A private eye escapes his past to run a gas station in a small town, but his past catches up with him. Now he must return to the big city world of danger, corruption, double crosses and duplicitous dames.
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A frightened woman is running barefoot on a highway, trying desperately to flag a car. After several cars pass her by, the woman sees another car approaching, and to make sure either the car stops - or, she's killed, she stands in the path of an on-coming car. Private Investigator Mike Hammer is the one at the wheel, and after almost hitting the woman, he tells her to get in. The woman's name is Christina Bailey.. She is obviously on the run, being barefoot and wearing nothing but a trench coat, and the scent of fear. Whoever was after her eventually catches up with them. Christina has information they want, but dies while being questioned. The killers fake an accident by pushing Hammer's car off the road, but, he survives, waking up in hospital two weeks later. As Mike starts to investigate Christina's death, he's told by the police to stay out of it, but, the hard-nosed PI proceeds anyways. Little did he know that Christina's secret would lead to death and destruction. Written by
Although Victor Saville is credited as Executive Producer and director Robert Aldrich is credited only as producer, in reality Aldrich had it written into his contract that he had complete control over the picture and it would be made the way he wanted it, specifically stipulating that his decisions could not be overruled by any studio representative. See more »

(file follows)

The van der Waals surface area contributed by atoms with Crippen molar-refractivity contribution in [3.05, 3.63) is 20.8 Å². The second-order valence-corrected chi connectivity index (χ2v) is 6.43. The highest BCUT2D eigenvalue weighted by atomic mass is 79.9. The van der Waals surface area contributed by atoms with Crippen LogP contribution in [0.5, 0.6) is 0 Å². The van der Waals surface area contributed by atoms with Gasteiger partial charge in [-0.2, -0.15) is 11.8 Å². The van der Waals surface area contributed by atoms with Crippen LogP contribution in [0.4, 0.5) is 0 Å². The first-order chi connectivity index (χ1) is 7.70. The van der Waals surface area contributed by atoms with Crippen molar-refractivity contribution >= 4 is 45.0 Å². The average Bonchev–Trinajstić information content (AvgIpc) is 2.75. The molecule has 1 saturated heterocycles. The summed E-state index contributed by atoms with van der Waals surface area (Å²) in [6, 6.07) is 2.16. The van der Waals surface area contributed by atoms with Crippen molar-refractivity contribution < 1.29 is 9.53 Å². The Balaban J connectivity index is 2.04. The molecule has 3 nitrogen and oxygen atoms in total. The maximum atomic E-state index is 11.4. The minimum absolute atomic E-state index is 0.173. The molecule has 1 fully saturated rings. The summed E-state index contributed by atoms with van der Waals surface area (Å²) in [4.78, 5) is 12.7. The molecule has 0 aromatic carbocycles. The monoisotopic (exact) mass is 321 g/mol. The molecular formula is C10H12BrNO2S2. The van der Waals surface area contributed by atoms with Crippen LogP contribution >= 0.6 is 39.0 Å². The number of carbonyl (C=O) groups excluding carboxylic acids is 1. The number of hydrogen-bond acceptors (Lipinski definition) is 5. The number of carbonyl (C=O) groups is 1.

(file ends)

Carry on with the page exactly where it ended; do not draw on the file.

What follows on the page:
When Hammer is talking to Evello in Evello's mansion, the telephone receiver in the background switches position between shots. See more »
This late entry into the film noir genre has some harsh and memorable scenes and an ending unlike any other film noir. Of course, most of those weren't made during the A-Bomb scares of the mid 1950s, as this was.
The movie features a tough, no-nonsense Mike Hammer-like private eye, played well by Ralph Meeker, whose tough-guy dialog is a little dated but still fun to hear. This is one of those noirs in which everyone is a tough-talking, tough-acting mug and one never knows who to trust. Except for Cloris Leachman, who is only in the first quick (but haunting) opening scene, the females in here are unfamiliar actresses but people with interesting faces and personalities.
That opening with Leachman is a real attention-grabber and is one of the best starts I've ever seen in a crime movie. It's very creepy, as is the unique ending. I also appreciated the cinematography in here a lot more once the DVD was issued.
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